Yahoo joined Google and MySpace in launching the OpenSocial Foundation, marking Yahoo’s support for the open set of APIs created to fuel interoperability between social applications.
Launched March 25, the OpenSocial Foundation will be an independent, nonprofit group with an intellectual property and governance framework. Related assets along those lines will be assigned to the group by July 1. Engineers from Yahoo, MySpace and Google will work with OpenSocial developers to advance the specification through the new foundation.
OpenSocial is a stake in the ground for sharing information and data bits between the disparate walled gardens known as social networks. Prior to the effort, applications built for MySpace couldn’t work on another social network because of the different code bases.
If programmers build applications with the OpenSocial APIs, which are available under an open-source Creative Commons copyright license, those applications could theoretically run on any social site supporting OpenSocial without requiring duplicate work from developers.
Thanks to Yahoo’s new support for OpenSocial, programmers writing applications or developing platforms based on the specification could connect with more people than previously possible.
Yahoo, in a high-stakes battle to avoid being acquired by Microsoft for roughly $42 billion, boasts more than 500 million users worldwide thanks to its Web mail and instant messaging applications. The search company, which had been rumored to be joining OpenSocial for several weeks, is not a surprise newcomer to the effort.
The company has been vocal in its support of open-source technologies, specifications and Web applications, embracing the OpenID spec for single sign-on portability, as well as distributed computing standards such as Hadoop.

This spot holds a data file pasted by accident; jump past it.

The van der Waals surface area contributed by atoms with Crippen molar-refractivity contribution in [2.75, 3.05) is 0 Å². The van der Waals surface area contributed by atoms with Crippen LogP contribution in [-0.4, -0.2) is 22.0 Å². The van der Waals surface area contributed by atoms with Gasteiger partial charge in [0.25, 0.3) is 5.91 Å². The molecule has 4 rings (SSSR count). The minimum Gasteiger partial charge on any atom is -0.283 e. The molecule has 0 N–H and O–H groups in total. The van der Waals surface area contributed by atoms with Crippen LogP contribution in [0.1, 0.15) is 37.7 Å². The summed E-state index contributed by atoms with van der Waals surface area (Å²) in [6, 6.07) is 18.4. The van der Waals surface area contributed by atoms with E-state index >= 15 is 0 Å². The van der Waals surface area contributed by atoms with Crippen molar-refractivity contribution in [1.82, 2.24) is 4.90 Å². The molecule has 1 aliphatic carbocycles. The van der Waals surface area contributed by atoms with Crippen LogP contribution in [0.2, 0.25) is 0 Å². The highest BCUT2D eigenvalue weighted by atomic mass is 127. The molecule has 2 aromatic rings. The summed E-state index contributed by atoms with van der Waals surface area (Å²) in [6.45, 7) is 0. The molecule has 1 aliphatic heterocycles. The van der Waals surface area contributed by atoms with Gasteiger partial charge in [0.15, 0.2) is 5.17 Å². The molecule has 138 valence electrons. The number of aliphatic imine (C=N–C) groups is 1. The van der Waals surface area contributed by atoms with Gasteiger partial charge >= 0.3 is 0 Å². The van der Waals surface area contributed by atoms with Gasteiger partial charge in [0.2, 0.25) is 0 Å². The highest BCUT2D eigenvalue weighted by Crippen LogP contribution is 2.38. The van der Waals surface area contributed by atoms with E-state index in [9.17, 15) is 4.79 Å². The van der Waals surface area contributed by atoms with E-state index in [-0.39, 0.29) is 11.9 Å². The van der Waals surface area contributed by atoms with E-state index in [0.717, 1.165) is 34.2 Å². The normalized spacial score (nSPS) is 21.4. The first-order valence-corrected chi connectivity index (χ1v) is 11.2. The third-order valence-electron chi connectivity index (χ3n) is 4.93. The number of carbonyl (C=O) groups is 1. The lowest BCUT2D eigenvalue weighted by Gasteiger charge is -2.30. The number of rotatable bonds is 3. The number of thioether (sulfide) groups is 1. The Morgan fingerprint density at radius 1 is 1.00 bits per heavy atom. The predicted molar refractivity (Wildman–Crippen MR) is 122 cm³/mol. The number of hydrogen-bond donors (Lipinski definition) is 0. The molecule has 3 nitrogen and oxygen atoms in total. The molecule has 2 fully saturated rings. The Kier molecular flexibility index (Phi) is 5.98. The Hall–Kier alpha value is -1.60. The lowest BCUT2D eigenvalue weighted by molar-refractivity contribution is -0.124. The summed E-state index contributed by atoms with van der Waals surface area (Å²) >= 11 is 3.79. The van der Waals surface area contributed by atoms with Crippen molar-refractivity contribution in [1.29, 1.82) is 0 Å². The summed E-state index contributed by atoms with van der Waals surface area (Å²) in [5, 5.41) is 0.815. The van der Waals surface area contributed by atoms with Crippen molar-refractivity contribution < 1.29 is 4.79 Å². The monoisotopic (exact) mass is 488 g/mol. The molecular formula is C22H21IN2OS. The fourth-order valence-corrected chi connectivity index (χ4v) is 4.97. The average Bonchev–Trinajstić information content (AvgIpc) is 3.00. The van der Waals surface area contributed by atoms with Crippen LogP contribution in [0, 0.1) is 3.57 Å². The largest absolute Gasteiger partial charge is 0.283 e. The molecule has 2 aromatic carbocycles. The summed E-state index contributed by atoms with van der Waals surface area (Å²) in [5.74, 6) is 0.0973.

If programmers can leverage the Yahoo user base with OpenSocial software and social networks, the effort would gain some serious momentum against more proprietary efforts such as Facebook, which has not joined OpenSocial.
It is not clear whether Microsoft, which March 25 unveiled an API to allow Facebook, Bebo, Hi5, Tagged and LinkedIn to let users move their contacts between the various services, will join OpenSocial if it acquires Yahoo.
Google, MySpace and several social sites launched OpenSocial Nov. 1. To this point, adoption of OpenSocial has been slow, and some users who tested the spec’s APIs complained that they are buggy or broken.
However, MySpace recently launched its MySpace Developer Platform on OpenSocial APIs. Orkut has also started making OpenSocial applications available to its users; Hi5 will do so at the end of March.
Those interested in learning more about the foundation can go to its Web site here. Also, an open-source reference implementation called Shindig is being created and developed as a project in the Apache Software Foundation incubator.
Other members of the OpenSocial community include Engage.com, Friendster, Hyves, imeem, LinkedIn, Ning, Oracle, Plaxo, Salesforce.com, Six Apart, Tianji and Viadeo.